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Film Review: Pick of the Litter

Sarah Ward

Following five Labrador puppies in training to become guide dogs, this straightforward documentary is both charming and standard.
Film Review: Pick of the Litter

Across most of Pick of the Litter’s opening moments, five Labrador puppies make their way into and through the world. They yawn, stretch and try to open their tiny eyes when they’ve been breathing for mere moments. Eager to explore everything around them, they scamper and play when they’re days older. Born at Guide Dogs for the Blind, named Patriot, Poppet, Potomac, Primrose and Phil, and destined to be trained as support animals, they meet the helpful humans who’ll oversee the 20-month teaching process. At every step along the way, one specific emotion emanates from the screen. Exclaiming with affection at these cute canines is simply a reflex – and it’s often vocalised within the documentary, too.

That reaction – the audible, instinctive “awwws” uttered from those within and watching Pick of the Litter alike – conveys much of what needs to be said about this film. It’s a movie that instantly and easily evokes a response, but one that lets its innately adorable subjects do ample heavy lifting. Filmmakers Don Hardy Jr. (Theory of Obscurity: A Film About the Residents) and Dana Nachman (Batkid Begins) could’ve simply pointed their cameras at the documentary’s chosen dogs, jettisoned context and likely garnered similar tender feelings, although that’s not the path they take. Still, this observational effort is as calculated as a YouTube pet video to warm viewers’ hearts. Gorgeous small animals will do that, especially when they’re learning to make a difference.

Indeed, as fond but straightforward as the documentary is, it’s Patriot, Poppet, Potomac, Primrose and Phil’s purpose that lifts Pick of the Litter. Re-teaming after co-helming 2013’s The Human Experiment, Hardy and Nachman step through the canines’ training regime. The four-legged friends tackle the tasks required to become a guide dog, while the puppy raisers showing them the ropes talk the audience through the process, explaining what does and doesn’t make a pooch successful in supporting someone who’s visually impaired. Aside from the educative nuts and bolts of guide dog instruction, the film also enters the lives of several people waiting for a furry helper to explore the mutts’ intended path.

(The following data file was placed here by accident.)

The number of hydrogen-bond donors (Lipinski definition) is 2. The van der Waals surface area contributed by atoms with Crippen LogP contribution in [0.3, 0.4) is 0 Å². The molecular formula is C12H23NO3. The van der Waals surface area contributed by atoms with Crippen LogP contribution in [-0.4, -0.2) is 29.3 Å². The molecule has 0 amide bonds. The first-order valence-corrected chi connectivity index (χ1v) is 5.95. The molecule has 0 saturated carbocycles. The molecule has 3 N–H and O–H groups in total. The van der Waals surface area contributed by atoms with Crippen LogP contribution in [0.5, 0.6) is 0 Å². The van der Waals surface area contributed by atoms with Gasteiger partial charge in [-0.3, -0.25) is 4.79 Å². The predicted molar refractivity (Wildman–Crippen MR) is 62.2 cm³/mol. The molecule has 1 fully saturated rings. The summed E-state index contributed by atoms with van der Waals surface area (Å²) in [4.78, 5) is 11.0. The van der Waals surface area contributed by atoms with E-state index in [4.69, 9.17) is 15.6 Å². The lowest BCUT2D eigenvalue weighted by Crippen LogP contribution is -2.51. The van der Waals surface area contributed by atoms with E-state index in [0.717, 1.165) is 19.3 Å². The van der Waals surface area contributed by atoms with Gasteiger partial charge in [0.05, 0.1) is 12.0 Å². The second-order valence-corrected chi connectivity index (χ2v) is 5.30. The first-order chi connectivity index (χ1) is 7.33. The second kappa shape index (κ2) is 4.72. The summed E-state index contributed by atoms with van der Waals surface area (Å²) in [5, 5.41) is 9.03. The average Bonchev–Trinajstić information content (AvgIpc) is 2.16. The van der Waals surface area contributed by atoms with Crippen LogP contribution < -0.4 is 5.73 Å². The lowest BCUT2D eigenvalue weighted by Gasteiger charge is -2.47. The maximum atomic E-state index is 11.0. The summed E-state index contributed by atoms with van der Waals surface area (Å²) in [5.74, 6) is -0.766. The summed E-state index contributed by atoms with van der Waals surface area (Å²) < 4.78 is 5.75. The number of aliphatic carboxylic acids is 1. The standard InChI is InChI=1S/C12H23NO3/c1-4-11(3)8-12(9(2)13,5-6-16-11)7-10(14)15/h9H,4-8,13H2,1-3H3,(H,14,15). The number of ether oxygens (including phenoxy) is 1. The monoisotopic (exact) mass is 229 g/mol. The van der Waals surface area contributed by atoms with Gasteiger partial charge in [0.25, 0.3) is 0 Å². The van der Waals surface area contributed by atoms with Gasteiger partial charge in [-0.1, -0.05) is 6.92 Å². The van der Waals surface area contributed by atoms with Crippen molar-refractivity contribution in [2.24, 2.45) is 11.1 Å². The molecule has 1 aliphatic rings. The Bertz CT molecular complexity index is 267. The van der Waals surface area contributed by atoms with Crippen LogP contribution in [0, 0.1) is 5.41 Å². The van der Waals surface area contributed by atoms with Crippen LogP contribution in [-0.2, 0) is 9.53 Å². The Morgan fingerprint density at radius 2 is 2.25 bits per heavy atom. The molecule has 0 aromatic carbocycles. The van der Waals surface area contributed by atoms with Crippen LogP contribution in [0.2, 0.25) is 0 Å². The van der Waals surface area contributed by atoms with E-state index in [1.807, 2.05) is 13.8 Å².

Placed in disparate homes and facing unique experiences as part of their training, no one story is the same as these Labrador pups endeavour to progress towards their goal. Though not all of them will make the cut, watching their attempts elicits all of the sentiments that it’s supposed to. Perhaps more moving is the bond that Patriot, Poppet, Potomac, Primrose and Phil’s efforts speak to – striving not only to become working dogs, but to make lives better. When the 'awwws' stop, when it becomes clear just how much these cute critters mean to the volunteers tasked with preparing them, and when the change they inspire in people who need help is made intimately apparent, Pick of the Litter keenly celebrates the unspoken connection between man and man’s best friend.

And yet, a canine-focused version of thoughtful cat documentary Kedi, this isn’t. While happy, heartfelt emotions abound in tandem with adorable sights, Pick of the Litter still rarely strays from the bare minimum. If the feature was subject to the same rigorous testing as its pooches, its struggles – mainly its generic, overtly affable nature, and its standard array of appealing doggy close-ups – would fight to earn a passing grade. As such, the end result proves a show pup more than a family pet; groomed to charm and hit marks, rather than surprise and exceed bounds. Liking it is easy, but so is wanting more.

Rating: 3 stars ★★★
Pick of the Litter

Director: Don Hardy Jr. and Dana Nachman
US, 2018, 81 mins
Release date: January 10
Distributor: Madman
Rated: G

About the author

Sarah Ward is a freelance film critic, arts and culture writer, and film festival organiser. She is the Australia-based critic for Screen International, a film reviewer and writer for ArtsHub, the weekend editor and a senior writer for Concrete Playground, a writer for the Goethe-Institut Australien’s Kino in Oz, and a contributor to SBS, SBS Movies and Flicks Australia. Her work has been published by the Australian Centre for the Moving Image, Junkee, FilmInk, Birth.Movies.Death, Lumina, Senses of Cinema, Broadsheet, Televised Revolution, Metro Magazine, Screen Education and the World Film Locations book series. She is also the editor of Trespass Magazine, a film and TV critic for ABC radio Brisbane, Gold Coast and Sunshine Coast, and has worked with the Brisbane International Film Festival, Queensland Film Festival, Sydney Underground Film Festival and Melbourne International Film Festival. Follow her on Twitter: @swardplay